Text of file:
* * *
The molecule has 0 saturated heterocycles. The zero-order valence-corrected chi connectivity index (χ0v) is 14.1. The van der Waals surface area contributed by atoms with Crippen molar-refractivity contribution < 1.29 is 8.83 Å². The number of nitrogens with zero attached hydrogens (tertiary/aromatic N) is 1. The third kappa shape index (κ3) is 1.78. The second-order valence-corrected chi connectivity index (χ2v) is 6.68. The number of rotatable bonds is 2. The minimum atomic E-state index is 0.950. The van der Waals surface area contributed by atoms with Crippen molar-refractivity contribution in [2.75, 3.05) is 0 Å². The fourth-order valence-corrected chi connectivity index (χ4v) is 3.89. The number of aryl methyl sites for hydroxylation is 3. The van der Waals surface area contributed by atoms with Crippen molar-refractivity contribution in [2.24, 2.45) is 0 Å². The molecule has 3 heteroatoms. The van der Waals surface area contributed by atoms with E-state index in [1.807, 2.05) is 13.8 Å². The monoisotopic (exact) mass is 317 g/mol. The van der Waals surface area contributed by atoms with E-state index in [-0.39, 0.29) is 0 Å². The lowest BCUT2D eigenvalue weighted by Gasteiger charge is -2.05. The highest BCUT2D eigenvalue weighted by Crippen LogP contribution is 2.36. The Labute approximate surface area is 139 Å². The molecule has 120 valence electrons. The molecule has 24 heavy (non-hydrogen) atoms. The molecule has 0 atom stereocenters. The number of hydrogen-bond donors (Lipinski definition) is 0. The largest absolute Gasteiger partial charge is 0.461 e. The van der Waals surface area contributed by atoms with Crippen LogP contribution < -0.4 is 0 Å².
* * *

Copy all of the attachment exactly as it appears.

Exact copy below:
The molecule has 0 saturated heterocycles. The zero-order valence-corrected chi connectivity index (χ0v) is 14.1. The van der Waals surface area contributed by atoms with Crippen molar-refractivity contribution < 1.29 is 8.83 Å². The number of nitrogens with zero attached hydrogens (tertiary/aromatic N) is 1. The third kappa shape index (κ3) is 1.78. The second-order valence-corrected chi connectivity index (χ2v) is 6.68. The number of rotatable bonds is 2. The minimum atomic E-state index is 0.950. The van der Waals surface area contributed by atoms with Crippen molar-refractivity contribution in [2.75, 3.05) is 0 Å². The fourth-order valence-corrected chi connectivity index (χ4v) is 3.89. The number of aryl methyl sites for hydroxylation is 3. The van der Waals surface area contributed by atoms with Crippen molar-refractivity contribution in [2.24, 2.45) is 0 Å². The molecule has 3 heteroatoms. The van der Waals surface area contributed by atoms with E-state index in [1.807, 2.05) is 13.8 Å². The monoisotopic (exact) mass is 317 g/mol. The van der Waals surface area contributed by atoms with E-state index in [-0.39, 0.29) is 0 Å². The lowest BCUT2D eigenvalue weighted by Gasteiger charge is -2.05. The highest BCUT2D eigenvalue weighted by Crippen LogP contribution is 2.36. The Labute approximate surface area is 139 Å². The molecule has 120 valence electrons. The molecule has 24 heavy (non-hydrogen) atoms. The molecule has 0 atom stereocenters. The number of hydrogen-bond donors (Lipinski definition) is 0. The largest absolute Gasteiger partial charge is 0.461 e. The van der Waals surface area contributed by atoms with Crippen LogP contribution < -0.4 is 0 Å².